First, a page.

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Before they think of us.

Ner. Shall they fee us ?

Por. They shall, Nerissa; but in such a habit,
That they shall think we are accomplished
With what we lack. I'll hold thee any wager,
When we are both apparell'd like young men,
I'll prove the prettier fellow of the two,
And wear my dagger with the braver grace ;
And speak between the change of man and boy,
With a reed voice ; and turn two mincing steps
Into a manly stride ; and speak of frays,
Like a fine bragging youth ; and tell quaint lies,
How honourable ladies fought my love,
Which I denying, they fell fick and dy'd,
I could not do withalthen I'll repent,
And wish, for all that, that I had not kill'd them.
And twenty of these puny lies I'll tell ;
That men shall swear, I've discontinued school
Above a twelvemonth. I have in my mind
A thousand raw tricks of these bragging jacks,
Which I will practise.

Ner. Shall we turn to men ?

Por. Fie, what a question's that, If thou wert near a lewd Interpreter! But come, I'll tell thee all my whole device When I am in my coach, which stays for us At the park-gate ; and therefore hafte away, For we must measure twenty miles to-day. [Excunt.

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Lau. Yes, truly----for look you, the sins of the father are to be laid upon the children; therefore, I promise you, I fear you. I was always plain with you ; and so now I speak my agitation of the matter : therefo e be of good cheer ; for truly, I think you are

damn'd:

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damn’d: there is but one hope in it that can do you any good, and that is but a kind of bastard hope nei, ther.

Jes. And what hope is that, I pray thee?

Laun. Marry, you may partly hope that your faa ther got you not, that you are not the Jew's daughter. Jef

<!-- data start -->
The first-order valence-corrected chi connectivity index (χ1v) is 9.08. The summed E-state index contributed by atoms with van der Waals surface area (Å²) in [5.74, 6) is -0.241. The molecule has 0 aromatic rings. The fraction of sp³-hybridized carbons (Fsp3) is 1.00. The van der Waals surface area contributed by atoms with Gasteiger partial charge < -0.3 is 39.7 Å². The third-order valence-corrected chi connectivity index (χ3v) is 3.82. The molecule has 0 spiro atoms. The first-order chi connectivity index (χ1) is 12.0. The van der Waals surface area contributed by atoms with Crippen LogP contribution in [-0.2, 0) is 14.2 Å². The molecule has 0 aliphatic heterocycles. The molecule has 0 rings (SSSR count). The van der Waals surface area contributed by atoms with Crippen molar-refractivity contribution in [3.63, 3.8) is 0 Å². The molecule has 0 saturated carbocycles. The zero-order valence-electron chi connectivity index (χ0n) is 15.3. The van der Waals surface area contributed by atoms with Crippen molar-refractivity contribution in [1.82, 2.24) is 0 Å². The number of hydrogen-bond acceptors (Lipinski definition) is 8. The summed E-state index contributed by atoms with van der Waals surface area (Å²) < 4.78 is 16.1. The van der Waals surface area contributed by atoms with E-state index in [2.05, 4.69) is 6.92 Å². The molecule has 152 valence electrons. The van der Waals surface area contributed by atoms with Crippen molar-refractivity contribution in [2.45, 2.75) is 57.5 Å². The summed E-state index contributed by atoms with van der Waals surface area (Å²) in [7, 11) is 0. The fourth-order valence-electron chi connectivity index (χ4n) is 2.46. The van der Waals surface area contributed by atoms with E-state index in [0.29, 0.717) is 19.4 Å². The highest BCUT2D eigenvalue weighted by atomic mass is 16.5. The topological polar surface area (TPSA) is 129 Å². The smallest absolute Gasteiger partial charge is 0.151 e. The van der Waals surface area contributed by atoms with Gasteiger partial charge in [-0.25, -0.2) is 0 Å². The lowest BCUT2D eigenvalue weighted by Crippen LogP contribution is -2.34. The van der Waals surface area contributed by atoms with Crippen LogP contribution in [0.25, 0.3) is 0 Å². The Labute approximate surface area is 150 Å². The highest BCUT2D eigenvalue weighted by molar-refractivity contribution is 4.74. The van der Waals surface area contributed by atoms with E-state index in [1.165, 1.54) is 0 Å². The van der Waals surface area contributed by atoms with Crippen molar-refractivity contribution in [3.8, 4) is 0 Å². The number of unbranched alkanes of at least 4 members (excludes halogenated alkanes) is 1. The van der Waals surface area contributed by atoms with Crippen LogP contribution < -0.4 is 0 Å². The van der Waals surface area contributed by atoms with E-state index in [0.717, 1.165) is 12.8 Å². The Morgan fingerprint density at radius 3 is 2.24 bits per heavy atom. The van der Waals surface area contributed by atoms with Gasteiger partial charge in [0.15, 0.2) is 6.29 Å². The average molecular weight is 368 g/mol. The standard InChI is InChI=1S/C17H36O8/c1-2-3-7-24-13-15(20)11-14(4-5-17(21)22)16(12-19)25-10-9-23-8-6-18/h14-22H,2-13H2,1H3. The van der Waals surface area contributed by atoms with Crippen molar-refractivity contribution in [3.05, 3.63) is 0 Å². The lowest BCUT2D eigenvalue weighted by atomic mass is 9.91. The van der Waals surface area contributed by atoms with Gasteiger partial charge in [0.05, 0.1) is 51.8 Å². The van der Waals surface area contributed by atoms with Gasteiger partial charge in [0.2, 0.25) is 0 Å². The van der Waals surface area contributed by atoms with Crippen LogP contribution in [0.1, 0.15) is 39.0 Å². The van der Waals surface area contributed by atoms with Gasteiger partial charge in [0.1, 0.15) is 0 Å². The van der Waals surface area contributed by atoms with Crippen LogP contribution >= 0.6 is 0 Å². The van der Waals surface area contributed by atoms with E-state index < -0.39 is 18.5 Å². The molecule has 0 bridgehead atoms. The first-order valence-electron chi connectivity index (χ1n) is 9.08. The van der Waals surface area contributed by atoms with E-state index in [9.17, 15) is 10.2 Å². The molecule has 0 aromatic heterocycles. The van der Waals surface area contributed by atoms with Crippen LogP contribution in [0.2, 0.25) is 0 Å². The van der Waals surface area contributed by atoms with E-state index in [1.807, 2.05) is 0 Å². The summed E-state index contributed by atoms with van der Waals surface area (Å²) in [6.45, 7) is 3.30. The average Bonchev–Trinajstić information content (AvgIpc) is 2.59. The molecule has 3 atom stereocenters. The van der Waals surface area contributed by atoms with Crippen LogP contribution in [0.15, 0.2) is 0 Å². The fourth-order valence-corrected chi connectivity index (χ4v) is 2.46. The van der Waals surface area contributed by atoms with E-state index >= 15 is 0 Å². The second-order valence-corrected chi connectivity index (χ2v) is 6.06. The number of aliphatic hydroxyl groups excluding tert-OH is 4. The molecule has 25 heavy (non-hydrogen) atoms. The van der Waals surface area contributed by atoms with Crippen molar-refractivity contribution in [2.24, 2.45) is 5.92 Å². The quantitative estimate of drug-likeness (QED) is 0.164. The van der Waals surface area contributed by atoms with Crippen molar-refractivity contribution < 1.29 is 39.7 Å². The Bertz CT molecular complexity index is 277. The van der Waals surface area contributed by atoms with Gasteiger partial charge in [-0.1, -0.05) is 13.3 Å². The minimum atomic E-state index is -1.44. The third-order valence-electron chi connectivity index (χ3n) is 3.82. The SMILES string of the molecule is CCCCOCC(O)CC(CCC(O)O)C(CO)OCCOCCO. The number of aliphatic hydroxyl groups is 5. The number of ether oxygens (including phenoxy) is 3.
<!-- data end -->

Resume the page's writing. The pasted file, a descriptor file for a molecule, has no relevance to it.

. That were a kind of baltard hope indeed. So the lins of my mother should be visited upon me.

Laun. Truly, then, I fear, you are damn’d both by father, and mother ; thus when you shun Scylla, your father, you fall into Charybdis, your mother : well, you are gone both ways.

Jes. I shall be saved by my husband; he hath made me a christian.

Laun. Truly, the more to blame he; we were chriftians enough before, e'en as many as could well live one by another : this making of christians will raise the price of hogs: if we grow all to be pork-eaters, we shall not shortly have a rather on the coals for mony.

Enter Lorenzo.

Jes. I'll tell my husband, Launcelot, what you say, Here he comes.

Lor. I Mall grow jealous of you shortly, Launcelot, if you thus get my wife into corners.

Jes. Nay, you need not fear us, Lorenzo; Launcelot and I are out; he tells me flatly, there is no mercy for me in heav'n, because I am a Jew's daughter; and he says, you are no good member of the commonwealth; for, in converting Jews to christians, you raise the price of pork.

Lor. I fall answer that beter to the commonwealth, than you can the getting up of the negro's belly: the Moor is with child by you, Launcelot.

Laun. It is much, that the Moor should be more than reason : but if she be less than an honeit woman, the is indeed more than I took her for. Vol. I. Gg

Lor.

Lor. How every fool can play upon the word! | think, the best grace of wit will shortly turn into silence, and discourse grow commendable in none but parrots. Go in, firsah, bid them prepare for dinner.

Laun. That is done, Sir; they have all stomachs.

Lor. Good lord! what a wit-snapper are you ! then bid them prepare dinner.

Laun. That is done too, Sir; only cover is the word.
Lor. Will you cover then, Şir?
Laun. Noe so, Sir, neither ; I know my duty.

Lor. Yet more quarrelling with occasion! wilt thou shew the whole wealth of thy wit in an instant ? I pray thee understand a plain man in his plain meaning: go to thy fellows, bid them cover the table, ferve in the meat, and we will come in to dinner.

Loun. For the table, Sir, ic shall be serv'd in; for the meat, Sir, it shall be covered : for your coming in to dinner, Sirs why, let it be as humours and conceits fhall govern.